It is not too uncommon to see repository interfaces placed in the same assembly as the domain objects, themselves. This is what Jeffrey Palermo discusses in his series on The Onion Architecture. Personally, I do the same.
As for the reasoning behind it, I believe it is completely logical to define what the repository does in relation to the domain objects. Consideration as to the behavior of the repository is as heavily weighted as the domain itself, in my opinion. Assume that you have one team or developer who works on the domain model and defines the repository interfaces after working with the domain expert. It is their/his/her role to make sure that the knowledge is transferred about how the domain is related to the repositories, but not necessarily the repositories, themselves.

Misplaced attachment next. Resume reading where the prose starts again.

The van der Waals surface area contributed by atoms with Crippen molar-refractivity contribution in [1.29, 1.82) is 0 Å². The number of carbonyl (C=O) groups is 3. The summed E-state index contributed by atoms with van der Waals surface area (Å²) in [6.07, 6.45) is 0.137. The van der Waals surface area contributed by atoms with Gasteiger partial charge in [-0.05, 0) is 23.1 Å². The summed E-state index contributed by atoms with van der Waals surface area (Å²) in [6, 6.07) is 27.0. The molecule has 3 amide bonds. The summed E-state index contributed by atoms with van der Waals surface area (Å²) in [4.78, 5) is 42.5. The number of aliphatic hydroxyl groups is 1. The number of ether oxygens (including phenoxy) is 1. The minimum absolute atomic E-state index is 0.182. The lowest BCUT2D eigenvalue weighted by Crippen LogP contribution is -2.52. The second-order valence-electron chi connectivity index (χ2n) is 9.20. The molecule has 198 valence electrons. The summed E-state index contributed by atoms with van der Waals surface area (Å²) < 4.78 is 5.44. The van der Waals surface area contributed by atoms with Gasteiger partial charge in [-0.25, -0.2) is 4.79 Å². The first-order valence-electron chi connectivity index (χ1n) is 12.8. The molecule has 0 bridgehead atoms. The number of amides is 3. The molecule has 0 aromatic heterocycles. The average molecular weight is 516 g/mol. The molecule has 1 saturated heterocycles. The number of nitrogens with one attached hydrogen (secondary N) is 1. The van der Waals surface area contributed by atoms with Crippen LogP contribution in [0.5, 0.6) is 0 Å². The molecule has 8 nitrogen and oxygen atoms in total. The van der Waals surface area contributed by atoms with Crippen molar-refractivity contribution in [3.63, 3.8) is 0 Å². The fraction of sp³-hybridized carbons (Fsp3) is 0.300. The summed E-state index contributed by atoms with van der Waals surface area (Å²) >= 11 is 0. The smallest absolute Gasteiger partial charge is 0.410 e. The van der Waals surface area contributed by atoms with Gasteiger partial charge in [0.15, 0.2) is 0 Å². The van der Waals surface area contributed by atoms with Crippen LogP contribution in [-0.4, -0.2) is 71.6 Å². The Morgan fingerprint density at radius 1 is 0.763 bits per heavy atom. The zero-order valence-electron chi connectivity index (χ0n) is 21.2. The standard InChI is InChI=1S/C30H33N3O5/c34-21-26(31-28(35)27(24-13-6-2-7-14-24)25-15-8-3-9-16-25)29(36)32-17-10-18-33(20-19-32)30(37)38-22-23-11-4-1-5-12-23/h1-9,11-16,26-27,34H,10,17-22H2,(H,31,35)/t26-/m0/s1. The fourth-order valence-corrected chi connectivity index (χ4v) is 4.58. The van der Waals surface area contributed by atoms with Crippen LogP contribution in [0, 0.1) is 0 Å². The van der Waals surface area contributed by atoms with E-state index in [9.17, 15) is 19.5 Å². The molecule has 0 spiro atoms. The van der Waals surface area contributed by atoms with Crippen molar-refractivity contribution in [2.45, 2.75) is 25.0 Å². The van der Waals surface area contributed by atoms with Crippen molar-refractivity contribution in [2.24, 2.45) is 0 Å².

In doing so, handing off this assembly to anyone else on the team, the UoK (Unit of Knowledge, my own term) is constrained to the assembly. People writing the implementation of the repositories will then code against the transferred knowledge in the assembly. Since this UoK is unchanging based upon how the repository is implemented, from a data access standpoint, it logically goes into another assembly.